By this time next month your life-stopping struggles with activation could be largely a thing of the past, with just a little bit of fairly consistent attention to cultivating a couple of relatively easy habits. Whenever kludgy activation does threaten to trip you up again, you’ll know JUST what you need to do to start your own engines (and knowledgeable family members and loved ones will understand what NOT to do!)
In the first part of this article we covered the following:
1. Medication can help, but not by itself
2. Avoid shoulds and should-ers – and know why you must
3. Write it down, write it down, write it down
(If you’d like to read Part one, you will find it HERE.)
NOW we’re going to take a look at:
4. Distinguish Task Anxiety and begin there
5. Feed your head
6. Go like Glenda
Before we move on to handle:
* Stay off the Slide
* Best breathing for best focus
* Cross it off, cross it off, cross it off
* RATE IT – both before and after
If on-screen reading is frustrating for you, even with the article broken into parts,
try taking it ONE Practice at a time.
Okay – lets get back to it!
Be sure to checkout the sidebar for how links work on this site, they’re subtle ==>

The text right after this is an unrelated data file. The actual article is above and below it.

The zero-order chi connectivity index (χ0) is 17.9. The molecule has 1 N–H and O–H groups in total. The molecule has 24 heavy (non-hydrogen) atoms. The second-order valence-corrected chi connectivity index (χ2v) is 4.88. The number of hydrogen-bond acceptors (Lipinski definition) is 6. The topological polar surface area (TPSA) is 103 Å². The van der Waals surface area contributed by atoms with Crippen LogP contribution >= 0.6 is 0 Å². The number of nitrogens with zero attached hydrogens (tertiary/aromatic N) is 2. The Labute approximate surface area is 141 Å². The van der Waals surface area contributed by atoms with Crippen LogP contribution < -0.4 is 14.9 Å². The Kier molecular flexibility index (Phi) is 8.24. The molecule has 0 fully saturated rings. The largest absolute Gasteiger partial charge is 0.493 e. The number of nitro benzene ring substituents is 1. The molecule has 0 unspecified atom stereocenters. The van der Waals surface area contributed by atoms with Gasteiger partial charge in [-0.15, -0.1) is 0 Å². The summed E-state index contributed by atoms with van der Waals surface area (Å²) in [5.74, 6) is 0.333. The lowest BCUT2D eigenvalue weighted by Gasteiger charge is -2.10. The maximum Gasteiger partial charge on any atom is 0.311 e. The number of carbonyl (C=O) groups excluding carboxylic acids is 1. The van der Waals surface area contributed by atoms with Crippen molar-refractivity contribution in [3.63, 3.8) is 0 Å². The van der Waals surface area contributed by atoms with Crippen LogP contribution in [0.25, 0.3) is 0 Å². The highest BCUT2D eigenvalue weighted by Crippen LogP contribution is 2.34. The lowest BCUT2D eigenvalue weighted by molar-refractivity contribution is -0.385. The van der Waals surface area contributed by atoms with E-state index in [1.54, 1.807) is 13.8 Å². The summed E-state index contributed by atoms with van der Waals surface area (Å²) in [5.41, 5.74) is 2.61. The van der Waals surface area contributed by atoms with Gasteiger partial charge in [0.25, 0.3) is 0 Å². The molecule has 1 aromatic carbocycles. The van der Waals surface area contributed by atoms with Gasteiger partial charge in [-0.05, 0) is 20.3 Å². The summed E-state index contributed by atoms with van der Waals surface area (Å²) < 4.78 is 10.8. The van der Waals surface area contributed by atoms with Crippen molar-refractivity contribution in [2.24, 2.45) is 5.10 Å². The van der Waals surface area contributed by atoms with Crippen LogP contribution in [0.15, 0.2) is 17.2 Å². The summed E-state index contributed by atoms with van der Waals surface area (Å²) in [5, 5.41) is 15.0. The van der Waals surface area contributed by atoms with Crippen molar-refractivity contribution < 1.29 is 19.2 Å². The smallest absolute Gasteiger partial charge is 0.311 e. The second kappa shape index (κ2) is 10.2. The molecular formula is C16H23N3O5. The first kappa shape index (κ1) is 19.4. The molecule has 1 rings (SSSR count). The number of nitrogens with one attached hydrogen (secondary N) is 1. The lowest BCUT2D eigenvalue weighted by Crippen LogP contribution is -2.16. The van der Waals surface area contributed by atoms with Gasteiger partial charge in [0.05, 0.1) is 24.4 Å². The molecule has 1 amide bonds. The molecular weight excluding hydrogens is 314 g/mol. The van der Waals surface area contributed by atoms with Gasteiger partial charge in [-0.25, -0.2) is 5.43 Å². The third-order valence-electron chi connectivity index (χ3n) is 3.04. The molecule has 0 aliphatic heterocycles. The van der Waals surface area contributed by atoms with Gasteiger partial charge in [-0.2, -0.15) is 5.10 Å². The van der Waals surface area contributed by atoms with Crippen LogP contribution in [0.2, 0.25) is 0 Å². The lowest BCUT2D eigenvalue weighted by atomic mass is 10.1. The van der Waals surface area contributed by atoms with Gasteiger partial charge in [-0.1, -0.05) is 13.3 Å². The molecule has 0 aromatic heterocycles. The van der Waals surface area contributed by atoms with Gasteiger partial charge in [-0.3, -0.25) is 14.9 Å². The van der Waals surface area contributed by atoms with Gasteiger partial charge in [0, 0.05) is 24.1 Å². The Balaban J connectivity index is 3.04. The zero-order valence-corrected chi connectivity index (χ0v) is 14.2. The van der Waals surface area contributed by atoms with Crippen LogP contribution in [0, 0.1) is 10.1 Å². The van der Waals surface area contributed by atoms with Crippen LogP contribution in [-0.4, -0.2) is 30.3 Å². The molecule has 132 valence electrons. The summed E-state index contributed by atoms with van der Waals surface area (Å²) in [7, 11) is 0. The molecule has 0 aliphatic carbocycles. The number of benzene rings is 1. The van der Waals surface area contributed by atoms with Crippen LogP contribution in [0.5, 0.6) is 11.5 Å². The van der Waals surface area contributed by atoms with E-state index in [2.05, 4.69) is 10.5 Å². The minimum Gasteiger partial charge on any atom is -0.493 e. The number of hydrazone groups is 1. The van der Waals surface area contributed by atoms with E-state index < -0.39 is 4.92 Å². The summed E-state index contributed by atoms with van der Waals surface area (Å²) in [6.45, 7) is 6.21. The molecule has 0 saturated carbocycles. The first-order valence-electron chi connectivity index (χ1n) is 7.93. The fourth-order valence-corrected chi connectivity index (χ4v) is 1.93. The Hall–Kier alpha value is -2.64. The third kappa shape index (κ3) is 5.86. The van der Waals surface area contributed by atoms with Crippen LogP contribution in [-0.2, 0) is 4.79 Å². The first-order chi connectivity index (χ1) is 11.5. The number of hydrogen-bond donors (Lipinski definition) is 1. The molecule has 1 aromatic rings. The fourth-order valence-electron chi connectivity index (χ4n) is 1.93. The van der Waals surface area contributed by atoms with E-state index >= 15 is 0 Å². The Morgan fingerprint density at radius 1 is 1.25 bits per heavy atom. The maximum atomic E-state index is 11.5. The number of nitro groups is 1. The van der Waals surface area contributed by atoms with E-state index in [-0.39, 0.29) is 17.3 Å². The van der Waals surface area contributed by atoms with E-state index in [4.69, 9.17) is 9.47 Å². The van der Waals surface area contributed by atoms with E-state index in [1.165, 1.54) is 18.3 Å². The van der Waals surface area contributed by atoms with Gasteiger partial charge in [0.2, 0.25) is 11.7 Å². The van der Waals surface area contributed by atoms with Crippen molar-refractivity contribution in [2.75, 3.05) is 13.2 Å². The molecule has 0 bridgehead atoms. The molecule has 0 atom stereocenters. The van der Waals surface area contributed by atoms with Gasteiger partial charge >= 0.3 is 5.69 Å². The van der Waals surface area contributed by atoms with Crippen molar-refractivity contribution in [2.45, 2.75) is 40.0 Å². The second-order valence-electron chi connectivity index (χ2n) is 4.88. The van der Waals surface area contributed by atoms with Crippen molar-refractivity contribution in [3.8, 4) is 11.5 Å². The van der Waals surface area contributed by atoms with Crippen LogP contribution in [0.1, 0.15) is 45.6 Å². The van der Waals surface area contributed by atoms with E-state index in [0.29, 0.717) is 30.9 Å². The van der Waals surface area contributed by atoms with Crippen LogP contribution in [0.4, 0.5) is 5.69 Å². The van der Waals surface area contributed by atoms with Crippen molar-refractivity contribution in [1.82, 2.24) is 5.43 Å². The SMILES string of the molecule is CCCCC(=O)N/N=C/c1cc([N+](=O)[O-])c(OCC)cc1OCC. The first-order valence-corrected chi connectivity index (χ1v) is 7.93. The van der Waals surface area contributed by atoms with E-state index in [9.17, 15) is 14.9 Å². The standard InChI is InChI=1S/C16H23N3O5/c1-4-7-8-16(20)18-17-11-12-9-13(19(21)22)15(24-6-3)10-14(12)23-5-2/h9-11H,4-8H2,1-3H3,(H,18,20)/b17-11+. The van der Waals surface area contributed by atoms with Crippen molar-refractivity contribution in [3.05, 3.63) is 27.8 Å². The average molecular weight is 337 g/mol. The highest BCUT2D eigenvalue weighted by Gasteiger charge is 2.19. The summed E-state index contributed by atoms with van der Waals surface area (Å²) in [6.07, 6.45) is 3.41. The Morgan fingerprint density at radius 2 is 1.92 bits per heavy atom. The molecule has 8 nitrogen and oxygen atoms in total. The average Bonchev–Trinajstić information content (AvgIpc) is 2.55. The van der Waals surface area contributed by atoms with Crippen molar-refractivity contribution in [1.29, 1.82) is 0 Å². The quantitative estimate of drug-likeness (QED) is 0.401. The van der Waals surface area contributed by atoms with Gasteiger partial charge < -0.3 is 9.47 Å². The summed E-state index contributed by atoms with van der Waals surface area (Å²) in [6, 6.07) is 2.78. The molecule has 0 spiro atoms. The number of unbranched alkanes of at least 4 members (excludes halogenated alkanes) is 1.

Nine of the “top ten” are aimed at reducing the drag on our activation abilities.
In other words, many of us have been holding ourselves back or making things tougher by what we have been doing (or not doing). Changes there can make the biggest difference in the least amount of time.
HOWEVER, there’s another side to the problem that we would be foolish to skip over: impaired ability, for a number of easily identified reasons.
In this section of the article, we’re going to begin there.
THREE More Tips to Activate ACTIVATION
Task anxiety is what I call that glitch-in-the-gut feeling, mild or strong, when even the simplest of tasks seems overwhelming. It occurs most frequently for a distinct handful of reasons, primarily six:
- When we don’t have sufficient training or information to take on what we’re attempting to do
- When we don’t fully understand what’s expected of us – the parameters of the task and what it would look like if it were already in the DONE category
- Whenever we are unclear about exactly which pieces to take on and in what order, leaving us stuck in an endless decision-loop,